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Can a Print Publication Be Equally Effective Online? Testing the Effect of Medium Type on Marketing Communications

April 2, 2014


By Robert G. Magee

Consumer Attitudes

   
 
 

 

"Faced with budgetary pressures, many marketing communication managers are canceling the print distribution of their flagship magazine in favor of an online version. However, if the online publication is less effective in achieving the organization's goals, this move may be ill advised." 

Source: Can a print publication be equally effective online? Testing the effect of medium type on marketing communications; Robert G. Magee, Virginia Tech; Marketing Letters; March 2013, Volume 24, Issue 1, pp 85-95.

Activity Tested:  The effectiveness of the print and online versions of a university alumni magazine on open rate and recall. 

Method: Field experiment

Sample:  Virginia Tech alumni subscribers received either a print version of the magazine or an e-mail invitation that linked to the online version of the magazine at the VT website. Then, subscribers were contacted via a telephone survey until 675 surveys (print n=337; online n=338) were completed. Of the respondents, 67% were male. The mean college graduation year was 1980.

Results

Recall of receipt
Of the respondents who received the online version, only half (49 %) recalled receiving the email invitation with the link. Of the respondents who received the print version, 82% recalled having received the publication.

Format preference
When asked whether they preferred to receive the magazine in print or online form, 63% expressed a preference for print, 26% state a preference for online while the percentage who expressed a preference for both, either, or neither was 4% or less. Looking at the age of the respondents, the likelihood that a respondent would choose the online (vs. print) magazine increased as graduation year decreased.

Print had a higher open rate
Of the respondents who recalled receiving the publication in print, 77% viewed the publication, while only 49% of those receiving the online version said they viewed the online publication.

Print had a higher recall rate
Respondents who viewed the print version recalled a significantly greater number of articles than did the respondents who viewed the online version.

Print had a higher cued recall rate
When prompted about specific articles in the magazine, readers of the print version recalled having seen a significantly greater number of articles than did readers of the online version.

How age played into the findings
Although younger readers indicated a preference for receiving an online version, the effect of the print medium on memory performance was strongest among the younger readers. Respondents were split into thirds by graduation year, 1940–1972 (32 %), 1973–1988 (36%), and 1989–2011 (32%).
 

  • For the oldest cohort, the difference was significant with greater recall for print than for online articles.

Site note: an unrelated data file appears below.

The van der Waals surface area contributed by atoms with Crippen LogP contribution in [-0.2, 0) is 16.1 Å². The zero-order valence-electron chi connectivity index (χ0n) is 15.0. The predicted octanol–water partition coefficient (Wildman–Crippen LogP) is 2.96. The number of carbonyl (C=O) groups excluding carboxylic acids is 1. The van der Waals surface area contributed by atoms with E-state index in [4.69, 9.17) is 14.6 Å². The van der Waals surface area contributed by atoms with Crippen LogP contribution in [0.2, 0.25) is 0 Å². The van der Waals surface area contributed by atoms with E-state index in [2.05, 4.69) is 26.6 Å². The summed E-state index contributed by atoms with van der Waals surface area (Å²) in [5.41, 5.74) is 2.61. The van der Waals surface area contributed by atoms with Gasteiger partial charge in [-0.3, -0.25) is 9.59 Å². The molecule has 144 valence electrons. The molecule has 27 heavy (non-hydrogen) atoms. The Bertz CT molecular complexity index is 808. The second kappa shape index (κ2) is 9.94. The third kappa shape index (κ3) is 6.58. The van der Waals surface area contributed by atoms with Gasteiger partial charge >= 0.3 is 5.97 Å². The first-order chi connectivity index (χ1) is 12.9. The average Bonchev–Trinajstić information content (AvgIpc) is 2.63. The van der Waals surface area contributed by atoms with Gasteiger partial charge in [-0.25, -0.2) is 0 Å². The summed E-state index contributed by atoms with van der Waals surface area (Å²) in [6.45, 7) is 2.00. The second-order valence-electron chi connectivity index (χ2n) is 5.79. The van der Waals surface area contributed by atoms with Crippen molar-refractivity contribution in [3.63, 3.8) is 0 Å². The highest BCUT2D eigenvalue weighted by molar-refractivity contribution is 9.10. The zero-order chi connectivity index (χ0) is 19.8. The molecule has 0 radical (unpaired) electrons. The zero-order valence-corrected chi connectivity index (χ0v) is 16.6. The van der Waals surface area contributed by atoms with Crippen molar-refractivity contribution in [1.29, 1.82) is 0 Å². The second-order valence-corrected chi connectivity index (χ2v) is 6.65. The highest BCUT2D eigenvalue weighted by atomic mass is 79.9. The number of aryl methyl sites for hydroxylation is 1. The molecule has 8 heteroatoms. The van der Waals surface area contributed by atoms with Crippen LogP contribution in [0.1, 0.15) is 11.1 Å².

• For the middle cohort, no significant difference was apparent.
  • For the youngest group, a significant difference appeared with greater recall for print than for online articles. The youngest cohort also yielded greater difference in recall than did the older cohort, "suggesting the effect of medium was greatest on the youngest readers."


The effect of attitude towards the university on magazine open rates
The author hypothesized that a reader's attitude toward the university would moderate the open rate but this proved not to be true.

The effect of attitude towards the university on recall of magazine articles
A favorable opinion led to greater recall, but only if respondents viewed the print version. 
 

Take-Aways:  
 

The print publication of the magazine appeared to be more effective than the online publication; it was viewed more than the online version and print readers recalled a greater number of articles--freely and when prompted. 
 

"Faced with budgetary pressures, many marketing communication managers are canceling the print distribution of their flagship magazine in favor of an online version. However, if the online publication is less effective in achieving the organization's goals, this move may be ill advised." The author surmises "ceasing a print publication in favor of an online-only publication might hurt the effectiveness of an organization's marketing communications, and managers should not make the decision based on cost alone."

Complexity rating of original source: 2  (Complex statistical analysis scale:  1= easy, 2= moderate, 3 = difficult)

Link to PDF of Can a print publication be equally effective online? Testing the effect of medium type on marketing communications

- See more at: http://printinthemix.com/research/show/102?utm_source=April+2014&utm_campaign=PIM+April+2013&utm_medium=email#sthash.KnJZXCEb.dpuf

 

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